Defining the Data Lake
For too many years now, the definition of Data Lake has been muddy at best. The term has no clear definition in the industry. While many have tried, they have not (in my opinion) succeeded. I would judge success as being able to implement a Data Lake at an enterprise level that makes sense of the solution and provides value to the enterprise at the right levels.
In this short 10 minute video we will explore Data Lakes, Data Warehouses, and what Data Lakes need in order to be successful. I’ve included an article about this subject for further reference and review.
The industry has been struggling for a long time with how to properly define a data lake. I have seen hundreds of different definitions around the world, and none of them seem to provide an organization with the foundations they need to build a successful data lake.
This post, along with this short 10 minute video, is meant to assist you in defining your data lake.
I need to take a minute to give special thanks to a few people. I am constantly reading what the industry says, but I am also constantly vetting these ideas and challenging my friends and colleagues to discuss WHY and HOW these ideas shape, change, and apply to the industry. Here are a list of the contributors to my ideas around Data Lakes:
- Tamara Dull (Unofficially blessed my definitions)
- Kent Graziano
- Sanjay Pande
- Bruce McCartney
- Scott Ambler
- Cindi Meyersohn
These folks were instrumental in helping me formulate the ideas in this video, and this blog post. I challenged them to assess the value of the statements made by the industry, along with what was a platform / vendor position vs a conceptual notion.
The original definition of Data Lake written by Tamara Dull in 2015 really doesn’t do justice to what a Data Lake is or should be. In fact, the original chart is a better comparison of physical platform properties (comparing Traditional RDBMS platforms to NewSQL / NoSQL Platforms). In order to properly define a Data Lake, we need to clarify what it is not.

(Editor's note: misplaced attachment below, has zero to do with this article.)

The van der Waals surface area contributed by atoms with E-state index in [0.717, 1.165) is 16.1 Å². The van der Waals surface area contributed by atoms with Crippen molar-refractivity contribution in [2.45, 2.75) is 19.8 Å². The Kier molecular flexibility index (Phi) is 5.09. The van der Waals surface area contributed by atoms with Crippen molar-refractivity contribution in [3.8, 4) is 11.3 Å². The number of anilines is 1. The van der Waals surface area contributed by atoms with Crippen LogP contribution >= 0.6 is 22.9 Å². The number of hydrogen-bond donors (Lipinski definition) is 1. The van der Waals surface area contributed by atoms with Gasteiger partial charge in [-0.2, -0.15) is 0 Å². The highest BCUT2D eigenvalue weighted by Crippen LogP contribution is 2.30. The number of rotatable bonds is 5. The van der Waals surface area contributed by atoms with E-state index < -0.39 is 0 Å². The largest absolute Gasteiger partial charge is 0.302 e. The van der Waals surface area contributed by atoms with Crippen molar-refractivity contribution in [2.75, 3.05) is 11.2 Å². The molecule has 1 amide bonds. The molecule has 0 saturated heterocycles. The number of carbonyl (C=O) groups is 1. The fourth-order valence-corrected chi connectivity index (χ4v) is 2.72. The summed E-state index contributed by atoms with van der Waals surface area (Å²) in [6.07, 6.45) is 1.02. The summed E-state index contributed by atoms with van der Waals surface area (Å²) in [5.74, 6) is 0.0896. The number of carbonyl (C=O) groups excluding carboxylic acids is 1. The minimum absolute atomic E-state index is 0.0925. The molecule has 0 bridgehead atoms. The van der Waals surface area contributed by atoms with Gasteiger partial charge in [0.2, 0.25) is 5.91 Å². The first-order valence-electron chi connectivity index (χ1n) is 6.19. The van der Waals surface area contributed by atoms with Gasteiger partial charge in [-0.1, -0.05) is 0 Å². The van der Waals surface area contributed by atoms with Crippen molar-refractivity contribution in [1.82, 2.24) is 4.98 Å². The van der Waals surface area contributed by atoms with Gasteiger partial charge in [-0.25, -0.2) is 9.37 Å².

In this case, we need to define:
Each one is unique in it’s own right. To many people in the industry use the term Data Lake when they really mean: Data Dump. The I.T. teams call it a Landing Zone to be politically correct, as business users grimace when they hear “Data Dump or Data Junkyard”.
Moving from Data Dump to Data Junkyard to Data Swamp to Landing Zone is a maturity curve. Each component requires specific definition, as well as specific features and processes to be applied to the data.
Data Lakes are a solution for Business Intelligence / analytics – they are not a platform, they are not a tool, they are not a file store in the cloud! Data Lakes are not Data Hubs, and this entry is not about defining a Data Hub – we will do that in another blog post soon.
Landing Zones are not a data lake!!
Data Warehouses are part of a Data Lake solution, but should not be compared to a Data Lake.
Keys to Success
There are several keys to success in building a Data Lake. Often businesses forget that good governance, security, and methodology are part of a data lake strategy. Typically data dumps are built, and labeled as “data lakes”, then when the business can’t use what’s built – they deem it unsuccessful (a failure) and shut it down.
Some of the reasons they can’t use it is: because it’s missing a solid definition, because it lacks business use cases, because the data isn’t properly defined / profiled / documented in metadata, or because there was a security breach at the file level.
A few of the top keys to success include:
- Profiling / Structure Assignment
- Metadata & Lineage
- Methodology & Approach
- Design and Architecture
- Flow (In and Out)
- Collaboration (I.T., Data Science groups and Business Analysts)
- Use Case / Purpose for the Data
- Leverage / Incorporation of a Data Warehouse
- Productionalization Processes
- Managed Self-Service BI
It is our opinion that these (and more) elements are necessary for success in building, deploying, and managing a Data Lake.